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The Beautiful Dahlia

ritau
08-27
Dahlia is a genus of bushy, tuberous, herbaceous perennial plants native to Mexico and Central America. A member of the Asteraceae (formerly Compositae) family of dicotyledonous plants, its garden relatives thus include the sunflower, daisy, chrysanthemum, and zinnia. There are 42 species of dahlia, with hybrids commonly grown as garden plants. Flower forms are variable, with one head per stem; these can be as small as 5 cm (2 in) diameter or up to 30 cm (1 ft) ("dinner plate"). This great variety results from dahlias being octoploids—that is, they have eight sets of homologous chromosomes, whereas most plants have only two. In addition, dahlias also contain many transposons—genetic pieces that move from place to place upon an allele—which contributes to their manifesting such great diversity.

The stems are leafy, ranging in height from as low as 30 cm (12 in) to more than 1.8–2.4 m (6–8 ft). The majority of species do not produce scented flowers. Like most plants that do not attract pollinating insects through scent, they are brightly colored, displaying most hues, with the exception of blue.

The dahlia was declared the national flower of Mexico in 1963.The tubers were grown as a food crop by the Aztecs, but this use largely died out after the Spanish Conquest. Attempts to introduce the tubers as a food crop in Europe were unsuccessful.

Dahlias are perennial plants with tuberous roots, though they are grown as annuals in some regions with cold winters. While some have herbaceous stems, others have stems which lignify in the absence of secondary tissue and resprout following winter dormancy, allowing further seasons of growth. As a member of the Asteraceae, the dahlia has a flower head that is actually a composite (hence the older name Compositae) with both central disc florets and surrounding ray florets. Each floret is a flower in its own right, but is often incorrectly described as a petal, particularly by horticulturists. The modern name Asteraceae refers to the appearance of a star with surrounding rays.



*History
Spaniards reported finding the plants growing in Mexico in 1525, but the earliest known description is by Francisco Hernández, physician to Philip II, who was ordered to visit Mexico in 1570 to study the "natural products of that country". They were used as a source of food by the indigenous peoples, and were both gathered in the wild and cultivated. The Aztecs used them to treat epilepsy,and employed the long hollow stem of the (Dahlia imperalis) for water pipes. The indigenous peoples variously identified the plants as "Chichipatl" (Toltecs) and "Acocotle" or "Cocoxochitl" (Aztecs). From Hernandez's perception of Aztec, to Spanish, through various other translations, the word is "water cane", "water pipe", "water pipe flower", "hollow stem flower" and "cane flower". All these refer to the hollowness of the plants' stem.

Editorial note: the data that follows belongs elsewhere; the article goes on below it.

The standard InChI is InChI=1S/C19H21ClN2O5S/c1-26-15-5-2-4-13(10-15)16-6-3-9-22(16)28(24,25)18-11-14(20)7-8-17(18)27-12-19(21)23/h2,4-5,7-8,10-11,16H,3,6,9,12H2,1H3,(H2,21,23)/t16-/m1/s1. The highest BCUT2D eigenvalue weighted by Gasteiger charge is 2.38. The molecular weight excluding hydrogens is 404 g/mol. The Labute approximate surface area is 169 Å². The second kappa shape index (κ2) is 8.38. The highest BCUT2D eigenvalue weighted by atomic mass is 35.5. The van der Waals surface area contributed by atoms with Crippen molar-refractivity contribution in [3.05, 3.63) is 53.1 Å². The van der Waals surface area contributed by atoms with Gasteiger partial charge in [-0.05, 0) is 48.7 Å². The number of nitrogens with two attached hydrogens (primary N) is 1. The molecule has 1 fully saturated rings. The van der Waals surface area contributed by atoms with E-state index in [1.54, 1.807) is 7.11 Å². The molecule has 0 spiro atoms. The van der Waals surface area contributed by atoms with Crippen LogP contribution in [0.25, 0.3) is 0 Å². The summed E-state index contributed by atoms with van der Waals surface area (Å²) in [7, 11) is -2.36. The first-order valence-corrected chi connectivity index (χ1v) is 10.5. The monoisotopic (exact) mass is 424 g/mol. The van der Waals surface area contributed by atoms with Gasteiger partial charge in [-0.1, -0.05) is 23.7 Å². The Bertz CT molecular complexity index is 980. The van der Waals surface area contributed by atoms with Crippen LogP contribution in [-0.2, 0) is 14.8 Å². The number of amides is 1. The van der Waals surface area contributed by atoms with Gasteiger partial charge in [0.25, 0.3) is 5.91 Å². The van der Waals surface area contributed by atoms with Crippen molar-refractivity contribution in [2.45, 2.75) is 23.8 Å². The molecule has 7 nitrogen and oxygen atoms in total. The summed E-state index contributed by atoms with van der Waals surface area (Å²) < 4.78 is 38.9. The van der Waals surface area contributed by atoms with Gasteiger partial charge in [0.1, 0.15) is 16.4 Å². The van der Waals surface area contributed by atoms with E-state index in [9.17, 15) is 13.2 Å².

Hernandez described two varieties of dahlias (the pinwheel-like Dahlia pinnata and the huge Dahlia imperialis) as well as other medicinal plants of New Spain. Francisco Dominguez, a Hidalgo gentleman who accompanied Hernandez on part of his seven-year study, made a series of drawings to supplement the four volume report. Three of his drawings showed plants with flowers: two resembled the modern bedding dahlia, and one resembled the species Dahlia merki; all displayed a high degree of doubleness.In 1578 the manuscript, entitled Nova Plantarum, Animalium et Mineralium Mexicanorum Historia, was sent back to the Escorial in Madrid; they were not translated into Latin by Francisco Ximenes until 1615. In 1640, Francisco Cesi, President of the Academia Linei of Rome, bought the Ximenes translation, and after annotating it, published it in 1649-1651 in two volumes as Rerum Medicarum Novae Hispaniae Thesaurus Seu Nova Plantarium, Animalium et Mineraliuím Mexicanorum Historia. The original manuscripts were destroyed in a fire in the mid-1600s.

"Stars of the Devil"
In 1872 J.T. van der Berg of Utrecht in the Netherlands, received a shipment of seeds and plants from a friend in Mexico. The entire shipment was badly rotted and appeared to be ruined, but van der Berg examined it carefully and found a small piece of root that seemed alive. He planted and carefully tended it; it grew into a plant that he identified as a dahlia. He made cuttings from the plant during the winter of 1872-1873. This was an entirely different type of flower, with a rich, red color and a high degree of doubling. In 1874 van der Berg catalogued it for sale, calling it Dahlia juarezii to honor Mexican President Benito Pablo Juarez, who had died the year before, and described it as "...equal to the beautiful color of the red poppy. Its form is very outstanding and different in every respect of all known dahlia flowers.".

This plant has perhaps had a greater influence on the popularity of the modern dahlia than any other. Called "Les Etoiles du Diable" (Stars of the Devil) in France and "Cactus dahlia" elsewhere, the edges of its petals rolled backwards, rather than forward, and this new form revolutionized the dahlia world. It was thought to be a distinct mutation since no other plant that resembled it could be found in the wild. Today it is assumed that D. juarezii had, at one time, existed in Mexico and subsequently disappeared. Nurserymen in Europe crossbred this plant with dahlias discovered earlier; the results became the progenitors of all modern dahlia hybrids today.
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